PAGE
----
Parr and Wood were photographing new Brighton at the same time during the early 1980s. Parr claimed ‘I am a documentary photographer, and if I take a good photograph in the process, that’s a bonus.’ Wood stated ‘I’m interested in good photographs, and if they document something, so much the better!’ (Wood, 2005, p.33).
Which of these approaches most closely reflects your own experience?
Course manual p. 46
After watching the video on Tom Wood I think that my own experience definitely leans more towards that of Tom Wood than Martin Parr. When doing street photography I tend to go out and try and get interesting photos. I don’t always realise it at the time, but when I get home I do sometimes find that I have some images that would fit into a documentary category. But I really just start out with a blank slate in my mind and go with the flow of whatever is happening on that particular day and try and have some fun.
Tom Wood was born in County Mayo, Ireland and he works in England. He is best known for his street photographs of Liverpool and Merseyside. He gained the nickname “Photie man” from the children he passed on a regular basis who clamoured for their photos to be taken. Foam Museum regards Tom Wood as one of the top English street photographers, placing him alongside Martin Parr and Tony Ray-Jones.
I came across this interesting video on Tom Wood, explaining his working methods and various projects he has worked on.
Our course manual instructs us to look at his body of work entitled Looking for Love. This is covered quite well in the video. In it Wood explains that he first used to go into the night club and just mingle, explaining his project to the clientele, letting the people get used to him. After a while no one really noticed him and he says that it also helped that many of the youngsters that were in the night club were familiar with him, having come across him on the streets when they were much younger (giving him the nickname Photie man). By being able to blend in with his surroundings and move among the crowd, Wood was able to make colourful, garish looking photos of the nightclub scene. ‘His observations possess a raw closeness without being voyeuristic’ (We English Blog). From the video it seems that he relies on his on-camera flash. Looking at the photos, one can almost hear the noise, feel the vibe, the heat and the smells.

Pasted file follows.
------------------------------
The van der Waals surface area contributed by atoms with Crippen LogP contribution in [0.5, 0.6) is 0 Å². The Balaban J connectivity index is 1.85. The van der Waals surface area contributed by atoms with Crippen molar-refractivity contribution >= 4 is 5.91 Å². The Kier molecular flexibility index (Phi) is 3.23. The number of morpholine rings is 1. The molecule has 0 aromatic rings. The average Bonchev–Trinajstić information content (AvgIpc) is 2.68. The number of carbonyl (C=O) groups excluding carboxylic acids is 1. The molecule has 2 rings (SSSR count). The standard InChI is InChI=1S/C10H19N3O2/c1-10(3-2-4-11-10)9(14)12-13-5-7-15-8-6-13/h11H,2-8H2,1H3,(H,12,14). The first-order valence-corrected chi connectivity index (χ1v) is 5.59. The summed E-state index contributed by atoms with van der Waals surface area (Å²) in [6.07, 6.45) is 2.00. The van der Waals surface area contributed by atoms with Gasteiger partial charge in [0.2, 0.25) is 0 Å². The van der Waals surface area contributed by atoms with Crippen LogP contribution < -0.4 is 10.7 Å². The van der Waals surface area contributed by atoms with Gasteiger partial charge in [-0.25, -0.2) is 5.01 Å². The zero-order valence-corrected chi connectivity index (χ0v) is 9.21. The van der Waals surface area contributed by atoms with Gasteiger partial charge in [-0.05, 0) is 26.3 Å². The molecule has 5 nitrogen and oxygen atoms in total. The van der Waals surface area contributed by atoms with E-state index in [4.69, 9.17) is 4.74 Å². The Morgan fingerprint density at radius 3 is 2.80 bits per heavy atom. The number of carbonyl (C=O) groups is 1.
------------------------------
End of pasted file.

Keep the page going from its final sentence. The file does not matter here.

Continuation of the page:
I just love this image above. It epitomizes the carefree attitudes of youth. Old, forgotten memories surface just looking at this. The randy boys clutching of the girls’ bums and the girls draped romantically around their boyfriends necks, not a care in the world, lost in their own space. Who cannot smell the pheromones in the air?
Wood is first and foremost a photographer of people. Sometimes they pose for him, and sometimes they seem unaware of his presence. Sometimes they are shot in close-up, and sometimes from afar. But, most of the time, Wood’s photographs convey much more than they literally depict. He not only shows us the people who make up the fabric of his day-to-day existence, but his manner of photographing forces us to recognize his subjects as sentient individuals.